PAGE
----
The Magic Judge Blog version of that IPG section has a more detailed description of why those examples are problematic:
In each of these examples, a player takes an action or fails to take an action in a way that is impacted by illegal communication. In the first example, the opponent makes a choice regarding the discard spell assuming that the player has three cards in their hand, while they actually have four. In the second, the player has violated section 4.7 of the MTR by keeping a creature with their lands, and the opponent assumes that the player has no blockers. In the third case, the player violates MTR 4.2 by assuming that the opponent chose not to search. In each case, it isn’t the illegal information that causes the infraction, but rather the opponent acting on the illegal information. If a player keeps their Llanowar Elf with their lands, but the opponent doesn’t make an attack assuming that the player has no blockers, then no infraction has occurred. However, judges should step in to clarify the board state before an infraction occurs.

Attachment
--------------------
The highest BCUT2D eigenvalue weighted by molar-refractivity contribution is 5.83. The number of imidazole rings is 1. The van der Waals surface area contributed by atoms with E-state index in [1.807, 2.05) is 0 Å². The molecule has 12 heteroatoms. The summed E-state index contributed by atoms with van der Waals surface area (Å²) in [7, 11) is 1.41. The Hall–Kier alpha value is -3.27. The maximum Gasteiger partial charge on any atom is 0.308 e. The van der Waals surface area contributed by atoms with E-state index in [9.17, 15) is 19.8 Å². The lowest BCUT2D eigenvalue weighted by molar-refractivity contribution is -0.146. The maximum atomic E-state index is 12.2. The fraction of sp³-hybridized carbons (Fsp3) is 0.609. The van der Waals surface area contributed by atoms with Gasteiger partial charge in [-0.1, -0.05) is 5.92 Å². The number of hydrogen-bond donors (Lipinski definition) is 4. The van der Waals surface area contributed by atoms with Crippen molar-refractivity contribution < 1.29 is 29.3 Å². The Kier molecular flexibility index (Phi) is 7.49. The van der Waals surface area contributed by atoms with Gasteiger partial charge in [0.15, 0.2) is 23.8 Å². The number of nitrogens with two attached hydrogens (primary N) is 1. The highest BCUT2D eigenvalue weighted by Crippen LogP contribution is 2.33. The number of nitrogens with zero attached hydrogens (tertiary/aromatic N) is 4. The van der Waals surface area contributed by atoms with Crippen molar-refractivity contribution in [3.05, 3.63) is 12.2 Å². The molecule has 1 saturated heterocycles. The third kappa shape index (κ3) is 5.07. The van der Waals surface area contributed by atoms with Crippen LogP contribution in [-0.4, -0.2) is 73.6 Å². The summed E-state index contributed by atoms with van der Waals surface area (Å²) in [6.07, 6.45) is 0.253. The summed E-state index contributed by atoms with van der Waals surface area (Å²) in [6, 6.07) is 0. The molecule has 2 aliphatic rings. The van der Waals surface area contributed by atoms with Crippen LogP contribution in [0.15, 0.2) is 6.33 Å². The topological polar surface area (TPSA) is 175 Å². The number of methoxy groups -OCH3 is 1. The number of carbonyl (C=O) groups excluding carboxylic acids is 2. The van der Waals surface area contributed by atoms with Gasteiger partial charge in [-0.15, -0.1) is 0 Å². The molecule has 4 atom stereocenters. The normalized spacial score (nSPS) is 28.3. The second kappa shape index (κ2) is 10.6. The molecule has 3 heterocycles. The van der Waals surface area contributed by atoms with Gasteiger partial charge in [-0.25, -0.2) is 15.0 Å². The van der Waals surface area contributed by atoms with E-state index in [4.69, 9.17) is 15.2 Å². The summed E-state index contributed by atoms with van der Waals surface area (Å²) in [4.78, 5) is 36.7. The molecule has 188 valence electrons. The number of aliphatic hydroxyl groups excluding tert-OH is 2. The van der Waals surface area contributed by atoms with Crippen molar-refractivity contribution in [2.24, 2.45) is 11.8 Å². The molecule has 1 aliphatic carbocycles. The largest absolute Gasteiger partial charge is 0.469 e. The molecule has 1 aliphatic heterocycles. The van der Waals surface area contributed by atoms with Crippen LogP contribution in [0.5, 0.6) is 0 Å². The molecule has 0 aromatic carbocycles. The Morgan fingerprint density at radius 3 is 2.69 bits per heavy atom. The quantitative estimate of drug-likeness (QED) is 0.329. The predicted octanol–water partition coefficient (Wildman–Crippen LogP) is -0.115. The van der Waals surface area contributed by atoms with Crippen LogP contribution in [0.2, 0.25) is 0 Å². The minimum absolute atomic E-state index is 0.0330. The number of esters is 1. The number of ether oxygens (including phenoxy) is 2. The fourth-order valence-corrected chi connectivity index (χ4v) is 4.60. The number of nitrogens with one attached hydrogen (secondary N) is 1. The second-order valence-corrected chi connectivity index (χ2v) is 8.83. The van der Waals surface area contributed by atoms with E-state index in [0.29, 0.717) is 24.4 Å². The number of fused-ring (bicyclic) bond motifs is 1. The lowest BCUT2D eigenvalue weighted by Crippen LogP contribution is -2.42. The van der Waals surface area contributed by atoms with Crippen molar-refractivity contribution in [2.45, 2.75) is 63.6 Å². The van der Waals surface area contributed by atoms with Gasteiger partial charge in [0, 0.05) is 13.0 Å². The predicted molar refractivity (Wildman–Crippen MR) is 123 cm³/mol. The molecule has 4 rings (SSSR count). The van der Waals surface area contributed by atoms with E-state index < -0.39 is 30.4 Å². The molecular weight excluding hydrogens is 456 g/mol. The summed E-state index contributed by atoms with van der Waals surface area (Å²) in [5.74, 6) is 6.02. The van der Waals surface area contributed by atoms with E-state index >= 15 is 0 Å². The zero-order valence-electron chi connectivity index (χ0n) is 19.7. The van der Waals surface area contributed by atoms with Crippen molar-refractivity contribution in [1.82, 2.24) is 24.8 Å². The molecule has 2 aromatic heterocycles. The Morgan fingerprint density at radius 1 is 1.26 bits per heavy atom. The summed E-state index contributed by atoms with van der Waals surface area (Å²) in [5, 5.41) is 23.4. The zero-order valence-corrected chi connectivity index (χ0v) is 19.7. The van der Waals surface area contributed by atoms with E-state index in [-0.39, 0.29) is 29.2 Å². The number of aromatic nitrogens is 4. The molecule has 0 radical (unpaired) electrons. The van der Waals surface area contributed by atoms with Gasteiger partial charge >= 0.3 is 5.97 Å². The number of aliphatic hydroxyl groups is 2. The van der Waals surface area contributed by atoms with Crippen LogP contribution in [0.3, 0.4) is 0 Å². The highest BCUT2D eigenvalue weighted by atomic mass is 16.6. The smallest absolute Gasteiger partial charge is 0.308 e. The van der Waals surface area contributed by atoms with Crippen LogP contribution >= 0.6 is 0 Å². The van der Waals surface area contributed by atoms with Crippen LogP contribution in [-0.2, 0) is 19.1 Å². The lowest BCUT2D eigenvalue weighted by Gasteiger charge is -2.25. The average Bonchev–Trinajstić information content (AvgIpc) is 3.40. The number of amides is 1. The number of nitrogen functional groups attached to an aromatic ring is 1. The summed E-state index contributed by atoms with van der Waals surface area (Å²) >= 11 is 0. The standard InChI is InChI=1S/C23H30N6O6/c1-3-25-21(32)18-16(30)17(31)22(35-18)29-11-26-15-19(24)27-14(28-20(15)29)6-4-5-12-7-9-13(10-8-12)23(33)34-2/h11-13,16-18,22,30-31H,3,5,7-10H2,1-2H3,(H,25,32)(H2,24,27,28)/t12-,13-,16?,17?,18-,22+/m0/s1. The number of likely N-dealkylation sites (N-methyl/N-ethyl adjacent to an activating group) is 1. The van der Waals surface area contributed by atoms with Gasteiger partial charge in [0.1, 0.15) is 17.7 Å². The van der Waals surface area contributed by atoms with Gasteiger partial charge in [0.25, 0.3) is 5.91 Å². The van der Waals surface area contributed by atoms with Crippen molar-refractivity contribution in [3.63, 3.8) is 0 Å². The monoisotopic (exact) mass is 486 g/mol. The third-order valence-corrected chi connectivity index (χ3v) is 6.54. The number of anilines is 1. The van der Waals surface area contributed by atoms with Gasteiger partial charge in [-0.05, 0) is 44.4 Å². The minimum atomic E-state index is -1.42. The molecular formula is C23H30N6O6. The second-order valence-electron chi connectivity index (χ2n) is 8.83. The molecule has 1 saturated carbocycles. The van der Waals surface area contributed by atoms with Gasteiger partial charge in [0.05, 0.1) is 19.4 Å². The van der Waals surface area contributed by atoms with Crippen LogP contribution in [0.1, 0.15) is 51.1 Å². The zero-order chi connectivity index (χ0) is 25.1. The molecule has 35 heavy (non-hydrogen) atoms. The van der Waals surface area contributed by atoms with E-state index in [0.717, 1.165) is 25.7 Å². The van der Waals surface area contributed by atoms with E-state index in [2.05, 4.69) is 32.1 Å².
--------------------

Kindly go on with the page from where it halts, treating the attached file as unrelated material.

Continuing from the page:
This is referring to the following statement in the Magic Tournament Rules section 4.2:
During the resolution of one of their spells or abilities, a player may not assume their opponent has taken a shortcut. They must seek confirmation that a choice with no visible impact was taken.
The explanation for that statement makes this very explicit:
A player must make sure an opponent has chosen not to use an optional effect from their spell or ability. If a player casts Path to Exile on the opponent’s Grizzly Bears, and the opponent does not search for a basic land, they must be told that the spell allows them to do so. (Failure to do so may be a CPV).